The views and opinions expressed on this site and blog posts (excluding comments on blog posts left by others) are entirely my own and do not represent those of any employer or organization with whom I am currently or previously have been associated.
Academic Version: Applying my personal experiences and academic research as a professor of Sociology and Asian American Studies to provide a more complete understanding of political, economic, and cultural issues and current events related to American race relations, and Asia/Asian America in particular.
Plain English: Trying to put my Ph.D. to good use.
First off, Happy New year to everyone. Hopefully 2012 will bring you and your loved ones — and humanity in general — a little more peace, prosperity, and harmony. With that theme in mind, the following new books highlight some possible ways that racial/ethnic relations in the U.S. are headed in the new year and the near future. As always, a book’s inclusion is for informational purposes only and does not necessarily mean a full endorsement of its contents.
From a venerated and bestselling voice on American life comes a contemporary look at the decline of black rage; the demise of white guilt; and the intergenerational shifts in how blacks and whites view, and interact with, each other.
In the heady aftermath of President Obama’s election, conventional wisdom suggested that the bitter, angry, and destructive elements of discrimination were ebbing at last and America was becoming a postracial nation. But with this dawning age that promised so much came shifting demographics and a newfound seat of rage in the polarizing Tea Party movement, even as black optimism gained ground, giving rise to questions about assumed truths concerning race in America.
Combining the talents earned from a lifetime in journalism with the insights and thoughtfulness of a close observer of the American experience, renowned author Ellis Cose offers a fresh, original appraisal of our nation at this extraordinary time, tracking the diminishment of black anger and investigating the “generational shifting of the American mind.”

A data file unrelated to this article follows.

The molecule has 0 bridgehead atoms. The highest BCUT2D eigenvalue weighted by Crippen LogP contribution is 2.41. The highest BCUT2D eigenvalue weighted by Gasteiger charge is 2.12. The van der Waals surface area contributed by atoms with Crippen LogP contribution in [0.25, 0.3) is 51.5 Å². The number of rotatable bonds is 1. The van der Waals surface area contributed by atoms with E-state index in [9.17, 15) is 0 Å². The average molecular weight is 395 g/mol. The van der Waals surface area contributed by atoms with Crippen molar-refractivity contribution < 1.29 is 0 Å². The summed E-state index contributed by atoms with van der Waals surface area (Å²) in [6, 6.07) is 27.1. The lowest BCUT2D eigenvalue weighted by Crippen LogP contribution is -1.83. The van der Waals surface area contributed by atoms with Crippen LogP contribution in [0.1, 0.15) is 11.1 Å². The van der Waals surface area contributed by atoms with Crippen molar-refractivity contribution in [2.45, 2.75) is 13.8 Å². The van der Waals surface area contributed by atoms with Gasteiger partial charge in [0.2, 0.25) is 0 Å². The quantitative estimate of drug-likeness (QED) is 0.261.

Weaving material from myriad interviews as well as two large and ambitious surveys that he conducted—one of black Harvard MBAs and the other of graduates of A Better Chance, a program offering elite educational opportunities to thousands of young people of color since 1963—Cose offers an invaluable portrait of contemporary America that attempts to make sense of what a people do when the dream, for some, is finally within reach as one historical era ends and another begins.
In short, The End of Anger is not just about blacks but about America—its past and its hoped-for future—and may well be the most important book dealing with race to be published in recent decades.
New York, Chicago, and Los Angeles have long been shaped by immigration. These gateway cities have traditionally been assumed to be the major flashpoints in American debates over immigration policy—but the reality on the ground is proving different. Since the 1980s, new immigrants have increasingly settled in rural and suburban areas, particularly within the South. Couple this demographic change with an increase in unauthorized immigrants, and the rural South, once perhaps the most culturally and racially “settled” part of the country, now offers a window into the changing dynamics of immigration and, more generally, the changing face of America.